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Date PostedAugust 7, 2013

China Disaster claims nearly 40 Lives

More than 40 lives are suspected to have been lost after a massive flood triggered a landslide in the Chinese region of Dujiangyan in the Sichuan province. Buildings, homes, bridges were destroyed as they collapsed and gave way to the heavy rains.

It has been labelled as the worst flooding in China in the last 50 years and caused hundreds of people to become trapped, some in a highway tunnel, it also destroyed an important memorial to a massive 2008 earthquake which claimed thousands of lives.

In addition to the destruction in the western part of China, the northeast was also ravaged by rain. At least 12 people were killed while engaging in construction work on a coal mine workshop. This accident happened on Tuesday night and was caused by heavy rain and high winds which caused the structure to collapse.

Rescue workers with dogs worked frantically to look for any survivors in the collapse which buried more than 30 people in the city of Dujiangyan in Sichuan.

Hundreds of people were trapped in a highway tunnel in between Dujiangyan and Wenchuan which was ironically the same spot which was the epicentre of the massive earthquake which happened 5 years ago and claimed 90,000 lives.

This article from Smh.com.au explains what happened,

5Mudslides and flooding are common in China’s mountainous areas, killing hundreds of people every year. Deforestation has led to soil erosion and made some parts of China prone to mudslides after strong rains.

In nearby Beichuan county, flooding destroyed buildings and wrecked exhibits at a memorial for the 2008 earthquake. The quake left the Beichuan county seat unlivable. The town was abandoned, and 27 square kilometers (10 square miles) of ruins were turned into a memorial and museum.

State news media said 23 feet of water had inundated a recently opened museum to earthquake victims. Survivors have long since been moved to a new town centre.

The Oriental Morning Post, a newspaper based in Shanghai, urged the government to better protect the memorial area, which contains the buried remains of hundreds of people whose bodies were never recovered from the rubble.

‘‘If we don’t take effective measures,’’ the editorial said, ‘‘in another 10 or 20 years the ruins might not be there at all.’’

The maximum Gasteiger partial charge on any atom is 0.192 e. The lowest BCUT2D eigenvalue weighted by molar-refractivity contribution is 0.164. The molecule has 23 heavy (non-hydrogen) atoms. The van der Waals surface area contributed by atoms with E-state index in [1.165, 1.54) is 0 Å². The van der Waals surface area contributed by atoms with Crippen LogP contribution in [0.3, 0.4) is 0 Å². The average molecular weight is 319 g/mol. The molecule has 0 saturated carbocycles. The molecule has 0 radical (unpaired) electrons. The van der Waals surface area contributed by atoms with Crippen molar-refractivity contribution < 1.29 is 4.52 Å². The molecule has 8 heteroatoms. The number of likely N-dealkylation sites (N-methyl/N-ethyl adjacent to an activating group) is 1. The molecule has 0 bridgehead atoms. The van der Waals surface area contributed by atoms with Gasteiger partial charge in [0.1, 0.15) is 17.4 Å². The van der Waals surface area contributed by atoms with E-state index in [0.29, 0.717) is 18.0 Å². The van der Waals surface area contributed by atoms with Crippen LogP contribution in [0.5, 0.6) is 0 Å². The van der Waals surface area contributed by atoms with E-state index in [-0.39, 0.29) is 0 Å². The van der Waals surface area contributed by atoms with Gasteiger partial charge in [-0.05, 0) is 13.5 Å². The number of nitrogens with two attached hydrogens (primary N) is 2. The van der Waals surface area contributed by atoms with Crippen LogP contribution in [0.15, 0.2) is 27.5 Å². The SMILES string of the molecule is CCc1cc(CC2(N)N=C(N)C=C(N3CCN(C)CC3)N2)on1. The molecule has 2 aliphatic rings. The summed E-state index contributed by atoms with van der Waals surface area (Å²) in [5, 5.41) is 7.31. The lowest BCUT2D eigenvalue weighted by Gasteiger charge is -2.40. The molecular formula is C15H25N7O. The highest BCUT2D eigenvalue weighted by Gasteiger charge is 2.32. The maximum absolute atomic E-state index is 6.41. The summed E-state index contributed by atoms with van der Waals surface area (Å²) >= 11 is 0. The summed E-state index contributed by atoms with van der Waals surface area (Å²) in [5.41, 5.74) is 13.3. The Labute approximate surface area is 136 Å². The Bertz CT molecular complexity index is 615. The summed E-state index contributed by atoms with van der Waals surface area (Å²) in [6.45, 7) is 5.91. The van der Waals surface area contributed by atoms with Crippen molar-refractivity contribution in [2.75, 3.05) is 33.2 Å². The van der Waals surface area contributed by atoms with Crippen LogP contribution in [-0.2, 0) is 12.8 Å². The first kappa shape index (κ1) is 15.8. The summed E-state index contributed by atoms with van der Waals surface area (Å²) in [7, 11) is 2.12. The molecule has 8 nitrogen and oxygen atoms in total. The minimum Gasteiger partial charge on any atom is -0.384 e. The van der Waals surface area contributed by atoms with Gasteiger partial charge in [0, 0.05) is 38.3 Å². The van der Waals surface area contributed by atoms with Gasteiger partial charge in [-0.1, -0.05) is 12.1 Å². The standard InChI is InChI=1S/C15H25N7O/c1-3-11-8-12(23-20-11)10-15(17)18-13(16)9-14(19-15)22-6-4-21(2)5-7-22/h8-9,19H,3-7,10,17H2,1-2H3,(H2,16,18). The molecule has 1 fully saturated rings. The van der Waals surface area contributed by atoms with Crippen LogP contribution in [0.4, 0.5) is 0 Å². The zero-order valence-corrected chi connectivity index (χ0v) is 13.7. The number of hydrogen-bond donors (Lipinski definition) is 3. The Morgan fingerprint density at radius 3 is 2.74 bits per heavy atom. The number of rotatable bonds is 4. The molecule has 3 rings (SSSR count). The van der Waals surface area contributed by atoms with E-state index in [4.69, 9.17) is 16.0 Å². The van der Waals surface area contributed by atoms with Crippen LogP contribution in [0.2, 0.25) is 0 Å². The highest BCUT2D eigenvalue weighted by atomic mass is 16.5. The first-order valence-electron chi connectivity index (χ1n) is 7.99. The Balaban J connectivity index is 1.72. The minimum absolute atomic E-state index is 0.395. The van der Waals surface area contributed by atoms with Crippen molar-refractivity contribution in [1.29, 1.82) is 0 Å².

Read more: http://www.smh.com.au/world/dozens-buried-alive-in-chinese-landslide-20130710-2pqii.html#ixzz2ZE8yDPsP

The destruction in China did not end there, even further north in the Shanxi province 12 workers were reportedly killed while working on a coal mine workshop. The workers were hit by a violent rainstorm which caused the unfinished structure they were working on to collapse, killing them. This incident highlights the danger that construction workers are placed in when natural disasters occur, especially because the structures they are working on aren’t yet stable to withstand the elements.

The rain was so heavy that it flooded the entire northern region including Beijing which was covered in rain for the entire week.

Structures couldn’t hold up to the heavy conditions, and another old bridge, around 50 years old collapsed causing 6 vehicles to be engulfed by the raging waters of the flood, 12 people are still missing from that incident.

According to the report on Smh.com.au around 360,000 people are expected to have been impacted by the flooding which began on Sunday. More than 300 homes have been destroyed and at 6100 had to be evacuated.


Steven Asnicar is regarded as a leader across many fields of industry. In particular, his specialisation across the health, infrastructure, construction, resource and utility sectors has seen him successfully change the dynamics of these industries through the introduction of new strategic, marketing, training and technical frameworks. Steven works closely with industry peak bodies such as Safework Australia, Australian Logistics Council, National Advisory for Tertiary Education, Skills and Employment (NATESE) and the Council of Australian Governments in the development of new delivery standards and industry specific programs.

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